Chinese internet users have marked the anniversary of the “wrong” done to Li Wenliang, the Chinese doctor who was reprimanded for warning colleagues about the coronavirus outbreak, with a fresh round of tributes.
The Wuhan doctor died of the disease in February, causing a national outcry and transforming Li into a symbol of China’s initial missteps in handling the outbreak.
On January 3, 2020, Li was summoned to a police station to receive an official reprimand for sharing a warning message about an unknown type of viral pneumonia that was circulating in the city.
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“Your behaviour has seriously disrupted social order,” read the reprimand record, which Li shared on his Weibo account. “The police hope that you can cooperate and cease your illegal behaviour, can you do that?”
“Yes, I can,” Li responded, according to the notice.
Coronavirus: tributes pour in for Li Wenliang, the Chinese doctor who first warned of a deadly disease
The notice specifies that Li was summoned because he sent messages to a WeChat group of his university classmates to warn them about seven cases at a seafood market, which were later linked to the first confirmed cases of Covid-19.
“If you continue with your illegal behaviour you will be punished by the law,” a police officer told him. “Do you understand?”
“I understand,” Li responded.
On Sunday, hundreds of web users took time out from their new year celebrations to leave a message on Li’s Weibo page.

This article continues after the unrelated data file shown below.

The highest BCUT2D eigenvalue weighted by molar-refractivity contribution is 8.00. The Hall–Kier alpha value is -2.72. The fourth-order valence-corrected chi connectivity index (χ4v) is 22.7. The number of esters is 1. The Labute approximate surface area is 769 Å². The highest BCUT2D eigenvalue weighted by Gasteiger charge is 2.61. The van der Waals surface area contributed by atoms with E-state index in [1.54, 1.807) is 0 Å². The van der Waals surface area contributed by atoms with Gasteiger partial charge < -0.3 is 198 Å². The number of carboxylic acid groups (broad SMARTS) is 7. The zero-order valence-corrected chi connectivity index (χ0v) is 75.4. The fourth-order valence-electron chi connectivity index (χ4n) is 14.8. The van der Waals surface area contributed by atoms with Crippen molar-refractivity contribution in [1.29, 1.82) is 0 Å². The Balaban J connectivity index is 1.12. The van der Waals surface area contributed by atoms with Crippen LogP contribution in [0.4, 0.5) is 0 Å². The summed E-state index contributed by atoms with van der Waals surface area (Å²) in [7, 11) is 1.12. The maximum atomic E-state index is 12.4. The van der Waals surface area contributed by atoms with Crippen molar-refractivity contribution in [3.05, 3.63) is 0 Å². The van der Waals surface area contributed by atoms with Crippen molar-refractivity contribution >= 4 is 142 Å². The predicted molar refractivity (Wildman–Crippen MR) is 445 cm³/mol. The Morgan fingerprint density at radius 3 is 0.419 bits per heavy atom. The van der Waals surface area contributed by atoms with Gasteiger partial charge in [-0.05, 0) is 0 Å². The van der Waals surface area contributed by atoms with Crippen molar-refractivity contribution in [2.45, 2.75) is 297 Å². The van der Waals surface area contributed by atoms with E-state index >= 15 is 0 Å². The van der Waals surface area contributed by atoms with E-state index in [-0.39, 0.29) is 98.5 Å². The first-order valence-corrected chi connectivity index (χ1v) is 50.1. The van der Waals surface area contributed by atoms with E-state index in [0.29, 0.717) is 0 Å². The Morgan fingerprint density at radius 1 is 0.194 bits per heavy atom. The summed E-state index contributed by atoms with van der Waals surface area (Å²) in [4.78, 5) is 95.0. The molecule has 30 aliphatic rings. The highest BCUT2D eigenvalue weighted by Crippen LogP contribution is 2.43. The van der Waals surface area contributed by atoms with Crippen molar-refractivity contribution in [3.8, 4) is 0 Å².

“Brother, you were reprimanded the same day last year,” wrote one user on Sunday morning. “You were wronged and people remember.”
Li’s Weibo page was referred to by some as “China’s wailing wall”, as many shared their frustrations with the pandemic or simply personal hardships after his death. One post had received more than one million comments as of Sunday.
“Dr Li, it’s been a year since the reprimand,” wrote another user on Sunday. “Hope there won’t be any reprimand in heaven.”
China has struggled to explain away and contain the damage done by Li’s reprimand as it faced a domestic and international backlash over its initial handling of the outbreak.
Hours after his death, Beijing said it had dispatched a group of investigators with the party’s top anti-corruption watchdog to Wuhan to look into the case.
In March, almost two months after his death, police in Wuhan revoked the reprimand and apologised to Li’s family folowing the conclusion of the investigation.
The police also promised to learn the lessons from the case and said the deputy head of the police station where Li had been reprimanded had been given a demerit and another officer involved in the case had been given a warning.
In April, Li was declared a martyr by the provincial Hubei government as the authorities sought to manage his image as both hero and victim.
Official sources, including diplomats and the foreign ministry, have stressed his membership of the Chinese Communist Party to dispel suggestions that he was challenging the system.
In July the foreign ministry issued a lengthy statement about the case that said: “Li Wenliang was an eye doctor, not a whistle-blower and he was not detained.” The statement also highlighted the role of another doctor, Zhang Jixian, who was rewarded for being the first to raise the alarm to her superiors.
But many still remember the story on their own terms: “You did not see your reprimand revoked before you died,” one Weibo user wrote on Li’s page. “But you let us remember your words: a healthy society should have more than one voice.”